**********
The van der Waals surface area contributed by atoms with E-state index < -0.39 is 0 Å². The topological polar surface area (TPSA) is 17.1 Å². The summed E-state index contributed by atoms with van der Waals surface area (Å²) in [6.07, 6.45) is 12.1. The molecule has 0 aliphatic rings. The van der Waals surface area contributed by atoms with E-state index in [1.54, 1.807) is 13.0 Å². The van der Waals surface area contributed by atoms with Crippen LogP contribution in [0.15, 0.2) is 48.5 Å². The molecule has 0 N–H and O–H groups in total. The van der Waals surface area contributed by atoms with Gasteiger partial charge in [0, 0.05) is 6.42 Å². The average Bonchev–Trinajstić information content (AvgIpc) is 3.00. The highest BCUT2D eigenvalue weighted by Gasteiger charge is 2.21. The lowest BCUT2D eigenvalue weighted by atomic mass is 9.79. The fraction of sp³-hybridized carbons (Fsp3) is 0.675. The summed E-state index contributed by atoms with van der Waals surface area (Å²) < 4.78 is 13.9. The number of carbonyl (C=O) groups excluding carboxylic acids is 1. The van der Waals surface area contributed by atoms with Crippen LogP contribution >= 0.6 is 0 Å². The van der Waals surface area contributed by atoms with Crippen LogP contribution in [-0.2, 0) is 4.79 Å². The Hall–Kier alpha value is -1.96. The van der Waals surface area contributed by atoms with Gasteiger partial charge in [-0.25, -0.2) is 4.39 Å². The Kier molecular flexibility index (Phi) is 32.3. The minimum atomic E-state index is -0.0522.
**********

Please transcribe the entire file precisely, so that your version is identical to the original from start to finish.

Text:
The van der Waals surface area contributed by atoms with E-state index < -0.39 is 0 Å². The topological polar surface area (TPSA) is 17.1 Å². The summed E-state index contributed by atoms with van der Waals surface area (Å²) in [6.07, 6.45) is 12.1. The molecule has 0 aliphatic rings. The van der Waals surface area contributed by atoms with E-state index in [1.54, 1.807) is 13.0 Å². The van der Waals surface area contributed by atoms with Crippen LogP contribution in [0.15, 0.2) is 48.5 Å². The molecule has 0 N–H and O–H groups in total. The van der Waals surface area contributed by atoms with Gasteiger partial charge in [0, 0.05) is 6.42 Å². The average Bonchev–Trinajstić information content (AvgIpc) is 3.00. The highest BCUT2D eigenvalue weighted by Gasteiger charge is 2.21. The lowest BCUT2D eigenvalue weighted by atomic mass is 9.79. The fraction of sp³-hybridized carbons (Fsp3) is 0.675. The summed E-state index contributed by atoms with van der Waals surface area (Å²) < 4.78 is 13.9. The number of carbonyl (C=O) groups excluding carboxylic acids is 1. The van der Waals surface area contributed by atoms with Crippen LogP contribution >= 0.6 is 0 Å². The van der Waals surface area contributed by atoms with Crippen LogP contribution in [-0.2, 0) is 4.79 Å². The Hall–Kier alpha value is -1.96. The van der Waals surface area contributed by atoms with Gasteiger partial charge in [-0.25, -0.2) is 4.39 Å². The Kier molecular flexibility index (Phi) is 32.3. The minimum atomic E-state index is -0.0522.